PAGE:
Nokia today announced that it is making its smart2go mapping and navigation platform, available for free download (www.smart2go.com), enabling millions of people to use the most comprehensive map coverage offered on a mobile device. The platform allows for mapping and routing in over 150 countries and has support for full turn-by-turn satellite navigation in over 30 countries. The application allows people to view where they are on a map, search for points-of-interests (POI) around them and create routes to get them there free of charge. Nokia plans to start offering the smart2go application for free, on Saturday, February 10th, for selected Nokia S60 and Windows Mobile 5.0 devices initially and has plans to roll out support for most of the major mobile OS platforms including Nokia S60, Series 40, PocketPC, Linux and other Windows Mobile devices.

Update 3: it's up now, thanks for the tip, Paul! Now should I be concerned that the are listing the "Treo 650w", which doesn't exist in any world I live in? Nah.. Installing now.

(Thanks to MSMobiles for the tip. As they say, "Next logical step: Nokia mobile phones powered by Windows Mobile!")

Read: Nokia - ShowPressRelease

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2007: Year of the GPS Handheld?

The BBc reports (with requisite Nokia quote, hey, it's Europe!) that sales of GPS devices will more than double to more than 28 million devices this year. That's a lot of people who aren't lost anymore. I just hope that all these promised "location-based services" that everybody's been talking about aren't what I fear they'll be: the mobile equivalent of pop-up ads. Isn't it enough that I have to ignore they guy yelling at me to buy his "real Rolexes?" Now I'll have my smartphone telling me the same?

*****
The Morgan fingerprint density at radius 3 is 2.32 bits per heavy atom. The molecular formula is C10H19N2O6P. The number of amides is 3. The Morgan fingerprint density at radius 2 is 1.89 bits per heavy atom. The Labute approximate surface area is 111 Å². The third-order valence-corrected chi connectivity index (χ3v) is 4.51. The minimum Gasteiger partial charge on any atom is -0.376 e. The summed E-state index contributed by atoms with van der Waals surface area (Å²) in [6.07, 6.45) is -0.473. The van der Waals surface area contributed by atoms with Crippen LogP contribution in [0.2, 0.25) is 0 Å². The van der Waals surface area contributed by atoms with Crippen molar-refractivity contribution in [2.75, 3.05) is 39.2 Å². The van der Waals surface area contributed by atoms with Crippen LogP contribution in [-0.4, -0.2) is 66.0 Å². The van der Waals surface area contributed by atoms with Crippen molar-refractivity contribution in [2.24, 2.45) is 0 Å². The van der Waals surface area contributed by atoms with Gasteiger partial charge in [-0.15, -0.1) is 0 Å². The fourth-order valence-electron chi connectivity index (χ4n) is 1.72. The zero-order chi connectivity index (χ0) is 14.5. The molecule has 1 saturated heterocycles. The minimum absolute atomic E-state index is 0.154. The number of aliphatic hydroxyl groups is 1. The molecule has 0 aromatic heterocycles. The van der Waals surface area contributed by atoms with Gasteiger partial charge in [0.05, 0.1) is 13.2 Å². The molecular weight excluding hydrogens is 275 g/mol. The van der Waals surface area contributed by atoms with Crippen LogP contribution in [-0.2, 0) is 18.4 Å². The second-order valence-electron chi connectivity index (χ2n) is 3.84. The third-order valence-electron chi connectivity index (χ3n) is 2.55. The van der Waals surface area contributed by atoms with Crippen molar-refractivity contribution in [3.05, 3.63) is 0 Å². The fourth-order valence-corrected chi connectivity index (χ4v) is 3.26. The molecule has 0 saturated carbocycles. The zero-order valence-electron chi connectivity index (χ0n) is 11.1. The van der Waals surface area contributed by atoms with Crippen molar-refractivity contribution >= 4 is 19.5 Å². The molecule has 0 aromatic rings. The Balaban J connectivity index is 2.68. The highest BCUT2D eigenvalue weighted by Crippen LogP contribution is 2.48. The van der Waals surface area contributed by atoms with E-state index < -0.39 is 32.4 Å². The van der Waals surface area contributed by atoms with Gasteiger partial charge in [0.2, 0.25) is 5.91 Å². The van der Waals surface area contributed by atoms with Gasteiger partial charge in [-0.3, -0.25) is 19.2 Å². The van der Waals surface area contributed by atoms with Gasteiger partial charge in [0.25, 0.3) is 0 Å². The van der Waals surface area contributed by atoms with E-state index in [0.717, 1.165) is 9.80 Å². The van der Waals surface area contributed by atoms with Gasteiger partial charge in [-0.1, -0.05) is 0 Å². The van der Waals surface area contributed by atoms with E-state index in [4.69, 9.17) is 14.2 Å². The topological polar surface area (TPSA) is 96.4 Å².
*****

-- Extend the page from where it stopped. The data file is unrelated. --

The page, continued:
sigh. I may be a gadget nerd, but sometimes my inner-luddite pops out and grumbles.

According to the mobile industry, 2007 is the year when GPS will finally lock on to phones across Europe.

"GPS has been in the domain of the early adopters to date, but in 2007 it will come to the masses," said Marcus Dacombe, head of product marketing at handset manufacturer Nokia.

Read: BBC NEWS | Science/Nature | Mobiles navigate the future

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Virtual Earth Mobile Updated

Virtual Earth Mobile has been bumped up to 1.69, adding a feature or two and a bugfix or two.

Virtual Earth is a really impressive app, though I have to say that so far it doesn't quite live up to Google Maps on the PalmOS. It does help fill the gap, though. As long as I'm being honest, I'll say that the Windows Live Search Beta for WM is also very nice and has pretty much replaced Virtual Earth as my mapper of choice.

For those of you who asked to be able to drag the map with the stylus, I've finally gotten around to implementing it.

I also added the option of getting directions in text form, for those of you who prefer written directions.

And I fixed a bug in "Add to Contacts" that appeared because the server is no longer returning zip cod

Read: Windows Mobile Team Blog : Virtual Earth Mobile 1.69